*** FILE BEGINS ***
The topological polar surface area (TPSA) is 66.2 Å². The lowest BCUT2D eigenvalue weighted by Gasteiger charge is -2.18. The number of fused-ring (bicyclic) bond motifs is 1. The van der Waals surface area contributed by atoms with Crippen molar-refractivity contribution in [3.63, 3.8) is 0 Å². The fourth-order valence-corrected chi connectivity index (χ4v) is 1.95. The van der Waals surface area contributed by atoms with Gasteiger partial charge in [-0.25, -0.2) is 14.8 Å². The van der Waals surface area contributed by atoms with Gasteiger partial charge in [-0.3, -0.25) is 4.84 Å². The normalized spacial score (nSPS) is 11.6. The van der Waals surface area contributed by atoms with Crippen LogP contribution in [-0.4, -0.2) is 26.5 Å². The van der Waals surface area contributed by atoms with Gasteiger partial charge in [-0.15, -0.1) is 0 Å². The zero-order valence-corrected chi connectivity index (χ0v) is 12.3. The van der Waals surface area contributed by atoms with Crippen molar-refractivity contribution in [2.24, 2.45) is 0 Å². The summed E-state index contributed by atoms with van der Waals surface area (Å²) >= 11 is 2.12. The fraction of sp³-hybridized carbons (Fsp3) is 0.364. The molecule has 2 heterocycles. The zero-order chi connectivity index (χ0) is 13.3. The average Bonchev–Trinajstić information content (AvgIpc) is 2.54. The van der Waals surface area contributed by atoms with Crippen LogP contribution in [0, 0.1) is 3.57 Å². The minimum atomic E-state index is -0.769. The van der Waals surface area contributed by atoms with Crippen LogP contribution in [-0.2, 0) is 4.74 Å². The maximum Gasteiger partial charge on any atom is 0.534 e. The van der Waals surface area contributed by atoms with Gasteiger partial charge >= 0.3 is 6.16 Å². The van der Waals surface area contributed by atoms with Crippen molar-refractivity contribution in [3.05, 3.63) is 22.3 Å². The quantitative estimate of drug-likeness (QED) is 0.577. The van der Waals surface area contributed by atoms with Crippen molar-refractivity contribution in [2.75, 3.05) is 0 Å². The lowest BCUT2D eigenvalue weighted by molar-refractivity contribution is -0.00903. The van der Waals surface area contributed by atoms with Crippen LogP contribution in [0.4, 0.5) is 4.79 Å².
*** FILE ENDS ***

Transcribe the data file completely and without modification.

The topological polar surface area (TPSA) is 66.2 Å². The lowest BCUT2D eigenvalue weighted by Gasteiger charge is -2.18. The number of fused-ring (bicyclic) bond motifs is 1. The van der Waals surface area contributed by atoms with Crippen molar-refractivity contribution in [3.63, 3.8) is 0 Å². The fourth-order valence-corrected chi connectivity index (χ4v) is 1.95. The van der Waals surface area contributed by atoms with Gasteiger partial charge in [-0.25, -0.2) is 14.8 Å². The van der Waals surface area contributed by atoms with Gasteiger partial charge in [-0.3, -0.25) is 4.84 Å². The normalized spacial score (nSPS) is 11.6. The van der Waals surface area contributed by atoms with Crippen LogP contribution in [-0.4, -0.2) is 26.5 Å². The van der Waals surface area contributed by atoms with Gasteiger partial charge in [-0.15, -0.1) is 0 Å². The zero-order valence-corrected chi connectivity index (χ0v) is 12.3. The van der Waals surface area contributed by atoms with Crippen molar-refractivity contribution in [2.24, 2.45) is 0 Å². The summed E-state index contributed by atoms with van der Waals surface area (Å²) >= 11 is 2.12. The fraction of sp³-hybridized carbons (Fsp3) is 0.364. The molecule has 2 heterocycles. The zero-order chi connectivity index (χ0) is 13.3. The average Bonchev–Trinajstić information content (AvgIpc) is 2.54. The van der Waals surface area contributed by atoms with Crippen LogP contribution in [0, 0.1) is 3.57 Å². The minimum atomic E-state index is -0.769. The van der Waals surface area contributed by atoms with Crippen LogP contribution in [-0.2, 0) is 4.74 Å². The maximum Gasteiger partial charge on any atom is 0.534 e. The van der Waals surface area contributed by atoms with Gasteiger partial charge >= 0.3 is 6.16 Å². The van der Waals surface area contributed by atoms with Crippen molar-refractivity contribution in [3.05, 3.63) is 22.3 Å². The quantitative estimate of drug-likeness (QED) is 0.577. The van der Waals surface area contributed by atoms with Crippen molar-refractivity contribution in [2.75, 3.05) is 0 Å². The lowest BCUT2D eigenvalue weighted by molar-refractivity contribution is -0.00903. The van der Waals surface area contributed by atoms with Crippen LogP contribution in [0.4, 0.5) is 4.79 Å².